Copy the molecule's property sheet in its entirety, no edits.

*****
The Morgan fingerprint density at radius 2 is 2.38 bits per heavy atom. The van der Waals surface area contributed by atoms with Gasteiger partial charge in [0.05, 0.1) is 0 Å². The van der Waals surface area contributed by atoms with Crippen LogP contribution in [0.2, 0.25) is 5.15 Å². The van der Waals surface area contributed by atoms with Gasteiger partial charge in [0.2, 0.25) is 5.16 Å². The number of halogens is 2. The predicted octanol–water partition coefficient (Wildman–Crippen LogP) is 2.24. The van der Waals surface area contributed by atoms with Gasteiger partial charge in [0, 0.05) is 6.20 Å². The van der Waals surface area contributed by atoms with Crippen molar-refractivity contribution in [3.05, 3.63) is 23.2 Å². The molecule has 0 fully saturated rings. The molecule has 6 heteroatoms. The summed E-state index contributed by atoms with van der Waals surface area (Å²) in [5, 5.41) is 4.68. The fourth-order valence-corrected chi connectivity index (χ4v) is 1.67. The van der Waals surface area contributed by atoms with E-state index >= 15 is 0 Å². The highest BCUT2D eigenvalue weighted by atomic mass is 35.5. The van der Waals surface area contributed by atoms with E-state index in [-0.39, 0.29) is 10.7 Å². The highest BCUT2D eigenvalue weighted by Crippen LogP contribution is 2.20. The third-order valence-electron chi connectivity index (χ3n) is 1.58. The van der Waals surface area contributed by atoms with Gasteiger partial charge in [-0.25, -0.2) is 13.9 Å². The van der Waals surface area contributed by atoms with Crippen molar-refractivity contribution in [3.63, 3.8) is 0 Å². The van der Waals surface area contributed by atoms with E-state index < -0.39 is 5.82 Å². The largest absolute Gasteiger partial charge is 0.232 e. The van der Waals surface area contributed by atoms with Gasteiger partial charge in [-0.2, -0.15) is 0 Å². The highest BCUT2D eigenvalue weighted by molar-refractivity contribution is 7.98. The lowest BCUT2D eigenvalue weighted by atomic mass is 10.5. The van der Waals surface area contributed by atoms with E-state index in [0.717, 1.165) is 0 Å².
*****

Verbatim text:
The Morgan fingerprint density at radius 2 is 2.38 bits per heavy atom. The van der Waals surface area contributed by atoms with Gasteiger partial charge in [0.05, 0.1) is 0 Å². The van der Waals surface area contributed by atoms with Crippen LogP contribution in [0.2, 0.25) is 5.15 Å². The van der Waals surface area contributed by atoms with Gasteiger partial charge in [0.2, 0.25) is 5.16 Å². The number of halogens is 2. The predicted octanol–water partition coefficient (Wildman–Crippen LogP) is 2.24. The van der Waals surface area contributed by atoms with Gasteiger partial charge in [0, 0.05) is 6.20 Å². The van der Waals surface area contributed by atoms with Crippen molar-refractivity contribution in [3.05, 3.63) is 23.2 Å². The molecule has 0 fully saturated rings. The molecule has 6 heteroatoms. The summed E-state index contributed by atoms with van der Waals surface area (Å²) in [5, 5.41) is 4.68. The fourth-order valence-corrected chi connectivity index (χ4v) is 1.67. The van der Waals surface area contributed by atoms with E-state index >= 15 is 0 Å². The highest BCUT2D eigenvalue weighted by atomic mass is 35.5. The van der Waals surface area contributed by atoms with E-state index in [-0.39, 0.29) is 10.7 Å². The highest BCUT2D eigenvalue weighted by Crippen LogP contribution is 2.20. The third-order valence-electron chi connectivity index (χ3n) is 1.58. The van der Waals surface area contributed by atoms with Gasteiger partial charge in [-0.25, -0.2) is 13.9 Å². The van der Waals surface area contributed by atoms with Crippen molar-refractivity contribution in [3.63, 3.8) is 0 Å². The van der Waals surface area contributed by atoms with E-state index < -0.39 is 5.82 Å². The largest absolute Gasteiger partial charge is 0.232 e. The van der Waals surface area contributed by atoms with Gasteiger partial charge in [-0.2, -0.15) is 0 Å². The highest BCUT2D eigenvalue weighted by molar-refractivity contribution is 7.98. The lowest BCUT2D eigenvalue weighted by atomic mass is 10.5. The van der Waals surface area contributed by atoms with E-state index in [0.717, 1.165) is 0 Å².